Both the US and China are heavily reliant on Taiwan manufactured chips.  It takes 3-4 years to build a new chip foundry –- there are critical machines to source and install. It takes far longer to acquire the expertise to run it and produce top end designs. Per NXP, a leading semi-conductor company, the industry is set to scale to $1 trillion by 2030.

Thus, the bill could lead to foundries being developed in the US, and huge investment opportunities ranging from the public markets, to infrastructure, real estate and more.

Cloud Computing

The large players today are on an approximately $160 Billion per year run rate, growing at a 30% per year clip. While growth has slowed, these providers also are spending a lot of money to grow their infrastructures, which is indicative of future opportunities. For Amazon specifically, which is the only company that breaks out their cloud results, the company’s backlog stood at a $100 Billion – up 65% year-over-year and 13% sequentially.

Cybersecurity

According to Fortune Business Insights, the global cyber security market is projected to grow from $155.83 billion in 2022 to $376.32 billion by 2029, exhibiting a CAGR of 13.4%. Meantime, recent high-level hacks on critical infrastructure – like the Colonial Pipeline ransomware attack by Russia’s cyber-crime group Darkside (demanding a $4.4 million ransom) – demonstrate just how critical and imperative it is to secure digital infrastructure. Further, while the overall market is expected to grow at a 13.4% CAGR over the next 7 years, many of the leading cybersecurity companies are growing much (much) faster than that.

In 2021, an estimated $6 trillion in economic damage was caused by cybercrime, and this already astonishing figure is expected to grow 15% per year to reach $10.5 trillion by 2025 (source: Cybersecurity Ventures).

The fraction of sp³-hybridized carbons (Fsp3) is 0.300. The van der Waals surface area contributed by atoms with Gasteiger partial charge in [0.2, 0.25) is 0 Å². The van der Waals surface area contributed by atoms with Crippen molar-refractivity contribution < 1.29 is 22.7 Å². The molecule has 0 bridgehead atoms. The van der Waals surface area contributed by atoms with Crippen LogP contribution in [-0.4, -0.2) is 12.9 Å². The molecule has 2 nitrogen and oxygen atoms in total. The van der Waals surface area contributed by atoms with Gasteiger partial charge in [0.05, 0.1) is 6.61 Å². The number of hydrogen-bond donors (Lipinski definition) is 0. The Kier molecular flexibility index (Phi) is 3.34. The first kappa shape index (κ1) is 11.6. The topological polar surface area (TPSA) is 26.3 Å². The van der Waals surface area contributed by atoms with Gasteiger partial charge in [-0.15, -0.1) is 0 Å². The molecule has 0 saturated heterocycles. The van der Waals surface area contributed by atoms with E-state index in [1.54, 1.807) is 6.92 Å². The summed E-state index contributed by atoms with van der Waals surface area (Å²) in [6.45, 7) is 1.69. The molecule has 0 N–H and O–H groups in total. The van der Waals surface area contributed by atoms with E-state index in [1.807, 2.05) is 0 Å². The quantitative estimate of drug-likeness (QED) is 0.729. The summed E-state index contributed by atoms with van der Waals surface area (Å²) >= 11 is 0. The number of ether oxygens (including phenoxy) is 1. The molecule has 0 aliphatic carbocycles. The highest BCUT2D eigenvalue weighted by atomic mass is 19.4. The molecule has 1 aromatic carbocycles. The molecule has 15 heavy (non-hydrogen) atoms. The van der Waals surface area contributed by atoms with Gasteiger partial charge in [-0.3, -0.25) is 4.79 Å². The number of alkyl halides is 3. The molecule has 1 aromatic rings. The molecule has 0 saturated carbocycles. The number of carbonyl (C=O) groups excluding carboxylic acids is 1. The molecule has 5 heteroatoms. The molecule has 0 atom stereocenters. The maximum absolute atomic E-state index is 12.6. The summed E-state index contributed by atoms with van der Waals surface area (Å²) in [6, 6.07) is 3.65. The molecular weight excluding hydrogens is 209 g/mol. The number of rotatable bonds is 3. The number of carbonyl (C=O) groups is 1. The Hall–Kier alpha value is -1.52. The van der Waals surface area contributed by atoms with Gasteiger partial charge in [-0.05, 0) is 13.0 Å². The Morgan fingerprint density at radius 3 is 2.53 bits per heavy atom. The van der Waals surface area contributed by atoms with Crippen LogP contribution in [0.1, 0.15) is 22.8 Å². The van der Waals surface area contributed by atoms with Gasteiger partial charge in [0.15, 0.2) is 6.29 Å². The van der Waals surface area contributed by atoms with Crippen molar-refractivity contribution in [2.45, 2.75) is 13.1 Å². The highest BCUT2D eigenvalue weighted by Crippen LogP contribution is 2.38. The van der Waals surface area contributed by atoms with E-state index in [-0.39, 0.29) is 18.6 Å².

The need for robust endpoint security has also increased as a result of the widespread adoption of remote or hybrid working, with employees in many cases using personally owned devices which may have inferior security than corporate-issued equipment. Additionally, the rapid growth of Internet of Things (IoT) devices has significantly multiplied the complexity and variety of endpoints which may be vulnerable to attack — in essence, every smart device is a potentially hackable device, and it is projected that there will be 75 billion IoT devices active by the end of 2025. Of particular note perhaps is the rise of autonomous vehicles — cars, trucks, and robotaxis — a new category of endpoint that creates the opportunity for not just cybercrime but also the risk of physical harm to either drivers or pedestrians.

Software as a Service (SAAS)

Good software businesses are likely among the best types of businesses to own in an inflationary environment. They have little-to-no fixed assets – and so will not have to pay to replace depreciating capital at inflationary rates – and significant pricing power, which should allow revenues to keep pace with (if not exceed) cost inflation.

Many generate high-margin recurring revenues from their customer contracts, and so customers would have to rip the software out en masse for revenue at any vendor to decline.  Given the stickiness, this is highly unlikely. Indeed, we expect the software vendors to continue growing at healthy rates through a recession, driven by secular tailwinds of digitalization, automation, and the migration to the cloud. Certainly, all will likely grow more slowly than if a recession occurs (budgets will shrink, new sales will be harder to come by, and some small companies will go out of business, causing down-market churn to increase temporarily), but that is a far cry from more cyclical industries where companies can (and will) see material revenue and earnings declines in a downturn. We believe the FCF margins of SaaS companies will increase substantially over time through a combination of operating leverage and – especially – lower sales and marketing investment once growth starts to slow as companies approaches maturity.

In conclusion, while these are trying times, we expect volatility to continue as well as there to be carnage, we are reminded that Odysseus did reach Ithaca and regained his kingdom.